NGSC Sports

Method to the Madness: What’s the Deal with the First Four?

The field of 68 has been set.

Fans are in a frenzy for their team to survive and advance on either Thursday or Friday — the true First Round of the NCAA Men’s Basketball Tournament. That being said, does anyone else wonder what the heck the First Four is all about? And why on God’s green Earth was it implemented in 2011? Even further, why was there even a 65-team format prior to 2011? The First Four games should not be counted as the First Round of the Tourney. Let’s face the facts, ladies and gentlemen. They’re play-in games.

Dear Selection Committee, let’s take the 64 best teams in America and lock them in the Big Dance. . . Simple as that. And doesn’t the current landscape honor postseason tournament champions? Yes, it does. If you win your conferences postseason title, you’ll most definitely be in the field of 64. It’s an automatic bid to the Madness of March. Well, it should be. That’s how it was meant to be. That’s why the NCAA Tourney is the best sporting event in the galaxy.

Now, eight programs that were essentially left out of the Tourney altogether get to play an extra game on Tuesday or Wednesday in order to punch a ticket to go Dancing.

Some of those teams won their conferences postseason tournament outright. It’s not fair to any program. Really. . . They must play an extra game. Then, turn around and play with just one day of preparation for their true First Round opponent. And if you lose, you’re done. Can I get a “C’mon man”?

Goodness gracious. Why is it even called the First Four? Clearly, by definition it’s the Last Four. There you go — I’m coining these play-in games the Last Four.

Here’s what we know. All of the these games will be played in Dayton, OH.

3/13 — No.16 LIU Brooklyn vs. No.16 Radford — 6:40 PM EST

On Tuesday night, we get to watch the LIU Brooklyn Blackbirds (Northeast Conference Champs) battle the Radford Highlanders (Big South Champs) for the right to earn a No. 16-seed. That’s correct. The winning programs’ prize is a ticket to play No. 1-seeded Villanova with just one day off for rest and travel to Pittsburgh, PA. To date, the Tourney has never seen a No. 16 knock-off a No. 1 — with less rest and preparation than Nova, the No. 16-seed that advances between LIU and Radford will have a largely reduced chance to produce a monumental upset. And you can’t tell me that an upset like that wouldn’t be a great thing for college hoops.

Check out Radford’s clutch, dagger triple to win the Big South.

Now, don’t get me wrong. I’m a huge Villanova fan; however, you simply must give the opposition a puncher’s chance. Wouldn’t you agree? Folks, we’ve seen multiple No. 2-seeds get dropped by No. 15-seeds over the years. And eventually, a No. 1 is going to get beat by a No. 16 in the First Round. But, this First Four “Last Four” format is dampening the chances that it’ll happen.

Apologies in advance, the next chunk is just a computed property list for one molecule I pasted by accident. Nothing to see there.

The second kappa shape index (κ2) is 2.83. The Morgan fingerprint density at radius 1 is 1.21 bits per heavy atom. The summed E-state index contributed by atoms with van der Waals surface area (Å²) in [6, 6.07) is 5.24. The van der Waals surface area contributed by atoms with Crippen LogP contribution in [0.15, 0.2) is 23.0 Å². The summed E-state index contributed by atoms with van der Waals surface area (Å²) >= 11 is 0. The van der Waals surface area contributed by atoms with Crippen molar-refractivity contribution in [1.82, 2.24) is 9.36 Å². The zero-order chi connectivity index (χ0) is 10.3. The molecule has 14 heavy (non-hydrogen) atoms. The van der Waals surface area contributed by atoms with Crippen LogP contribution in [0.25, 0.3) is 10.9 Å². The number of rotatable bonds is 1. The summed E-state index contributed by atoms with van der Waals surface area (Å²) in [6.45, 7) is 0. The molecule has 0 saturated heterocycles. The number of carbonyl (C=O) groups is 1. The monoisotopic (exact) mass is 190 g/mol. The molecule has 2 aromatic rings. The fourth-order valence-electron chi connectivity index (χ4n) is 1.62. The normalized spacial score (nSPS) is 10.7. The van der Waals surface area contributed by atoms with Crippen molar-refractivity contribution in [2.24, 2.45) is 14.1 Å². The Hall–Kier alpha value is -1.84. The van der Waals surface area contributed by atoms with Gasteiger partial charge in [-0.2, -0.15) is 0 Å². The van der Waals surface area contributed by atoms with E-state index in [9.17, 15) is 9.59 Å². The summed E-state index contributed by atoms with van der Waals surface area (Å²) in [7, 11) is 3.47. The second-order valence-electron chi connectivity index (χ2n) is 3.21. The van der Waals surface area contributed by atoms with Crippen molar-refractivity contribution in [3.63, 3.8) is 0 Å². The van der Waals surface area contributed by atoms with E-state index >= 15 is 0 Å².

The nightcap on Tuesday:

3/13 — No.11 St. Bonaventure vs. No.11 UCLA — 9:10 PM EST

The winner of this matchup gets to play the No. 6-seeded Florida Gators in Dallas, TX on Thursday night. And common sense tells me that it’s a relatively long flight from Dayton to Dallas. Facing the facts, there are plenty of Power 5 conference teams that received at-large bids to the tournament that should’ve been left out. Several teams from the Power 5 that made the field finished under .500 in their own conference during the regular-season. Wow!

In my opinion, if there were less Power 5 teams and more deserving mid-major teams in the NCAA Tournament, it’d be even better than it already is.

Wednesday’s slate:

3/14 — No. 16 Texas Southern vs. No. 16 North Carolina Central — 6:40 PM EST

3/14 — No. 11 Arizona State vs. No. 11 Syracuse — 9:10 PM EST

The victor of the early matchup will face No. 1-seeded Xavier in Nashville, TN on Friday evening. Yikes! In Wednesday’s nightcap, the team that seals the “W” will get No. 6-seeded TCU in Detroit, MI on Friday.

So, let’s give love to the mid-major programs that won their postseason conference championship, and leave out a few undeserving Power 5 programs. It’d be the right and fair thing to do, and we wouldn’t have to talk about the First Four “Last Four” anymore. Wouldn’t that be nice?

 

 

 

One Comment

  1. Rudy Drautz

    March 13, 2018 at 12:27 pm

    Wow Randy how spot on is your article. I like your suggestion of sticking with 64 and with giving teams a better chance for success. To reward a last four team that wins by having them travel across the country to play another team that is well rested seems not only unfair but foolish. Hope that more fans, teams and coaches share your concerns.

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